The Internal Revenue Service has issued guidance describing 26 frivolous arguments that taxpayers should avoid when filing their returns.
Five revenue rulings issued in conjunction with the notice address specific frivolous claims often made to the IRS. These include false arguments that taxpayers can attribute income and expenses to a purported trust to avoid federal income tax liability, that a general "Native American treaty" exists allegedly providing tax-exempt status, and that only federal employees and persons residing in Washington, D.C. or federal territories and enclaves are subject to federal tax.
The revenue rulings emphasize the adverse consequences to taxpayers who fail to file returns or fail to pay taxes based on an erroneous belief in any of these frivolous arguments.
"Taxpayers need to avoid being taken in by groundless theories suggesting that they don't have to pay taxes or file returns," said IRS Commissioner Mark W. Everson. "The truth about these frivolous arguments is simple: They don't work."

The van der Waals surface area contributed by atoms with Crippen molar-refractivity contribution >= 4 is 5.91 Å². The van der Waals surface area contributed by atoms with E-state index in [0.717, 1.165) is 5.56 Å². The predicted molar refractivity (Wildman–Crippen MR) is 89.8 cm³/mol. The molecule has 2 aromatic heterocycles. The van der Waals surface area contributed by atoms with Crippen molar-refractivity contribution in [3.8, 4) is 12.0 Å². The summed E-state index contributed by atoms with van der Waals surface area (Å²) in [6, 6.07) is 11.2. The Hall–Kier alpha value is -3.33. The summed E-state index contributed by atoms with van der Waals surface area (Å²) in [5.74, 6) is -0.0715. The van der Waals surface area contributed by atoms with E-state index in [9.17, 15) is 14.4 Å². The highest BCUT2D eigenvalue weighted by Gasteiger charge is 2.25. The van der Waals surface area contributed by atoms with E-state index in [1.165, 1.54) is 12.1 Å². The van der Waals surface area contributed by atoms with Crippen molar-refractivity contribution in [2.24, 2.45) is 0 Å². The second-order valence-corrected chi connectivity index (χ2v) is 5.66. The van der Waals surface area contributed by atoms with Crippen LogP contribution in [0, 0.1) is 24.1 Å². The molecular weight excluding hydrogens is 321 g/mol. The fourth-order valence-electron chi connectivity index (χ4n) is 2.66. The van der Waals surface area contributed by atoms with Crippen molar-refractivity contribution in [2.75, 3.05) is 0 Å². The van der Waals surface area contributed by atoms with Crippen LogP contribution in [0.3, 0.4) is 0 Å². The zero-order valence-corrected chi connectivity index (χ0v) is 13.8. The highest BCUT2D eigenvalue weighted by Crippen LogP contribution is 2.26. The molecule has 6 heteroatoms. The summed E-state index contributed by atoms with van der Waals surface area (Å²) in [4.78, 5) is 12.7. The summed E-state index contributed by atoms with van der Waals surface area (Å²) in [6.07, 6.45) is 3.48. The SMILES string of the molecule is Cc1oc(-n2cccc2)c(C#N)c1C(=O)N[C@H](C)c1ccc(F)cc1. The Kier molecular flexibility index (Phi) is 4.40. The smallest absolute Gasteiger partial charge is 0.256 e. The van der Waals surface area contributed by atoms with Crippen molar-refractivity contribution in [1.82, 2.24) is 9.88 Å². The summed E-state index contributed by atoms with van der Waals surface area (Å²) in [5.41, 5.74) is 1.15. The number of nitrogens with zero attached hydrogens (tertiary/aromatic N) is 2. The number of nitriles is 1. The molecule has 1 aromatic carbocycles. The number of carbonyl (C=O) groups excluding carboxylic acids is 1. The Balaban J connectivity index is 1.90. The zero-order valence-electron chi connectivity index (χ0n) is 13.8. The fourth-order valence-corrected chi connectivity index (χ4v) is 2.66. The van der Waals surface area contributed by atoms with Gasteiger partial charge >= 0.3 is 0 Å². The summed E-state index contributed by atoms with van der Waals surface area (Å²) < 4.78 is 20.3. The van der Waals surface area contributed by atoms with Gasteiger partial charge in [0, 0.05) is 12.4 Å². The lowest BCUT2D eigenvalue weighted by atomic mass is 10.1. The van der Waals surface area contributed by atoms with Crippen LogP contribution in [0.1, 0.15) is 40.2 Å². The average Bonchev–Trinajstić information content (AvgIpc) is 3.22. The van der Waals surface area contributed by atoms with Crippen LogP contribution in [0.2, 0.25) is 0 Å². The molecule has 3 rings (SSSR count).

In addition, in the next few days, the IRS plans to update "The Truth About Frivolous Arguments," a 65-page document addressing false arguments about the legality of not paying taxes or filing returns. The updated document includes citations from numerous cases decided by the courts in 2005 and 2006 and responds to 40 frivolous contentions. This past year, the courts have not only rebuked these arguments numerous times, but also have imposed thousands of dollars in fines on taxpayers or their representatives for pursuing frivolous cases.
"Our rulings on frivolous arguments emphasize that the IRS and the courts reject these arguments about the validity of the income tax and 'too good to be true' schemes to eliminate tax liability," said IRS chief counsel Donald L. Korb.
The IRS continues to investigate promoters of frivolous arguments and to refer cases to the Department of Justice for criminal prosecution. In addition to tax and interest, taxpayers who file frivolous income tax returns face a $500 penalty, and may be subject to civil penalties of 20 or 75 percent of the underpaid tax. Those who pursue frivolous tax cases in court may face an additional penalty of up to $25,000.
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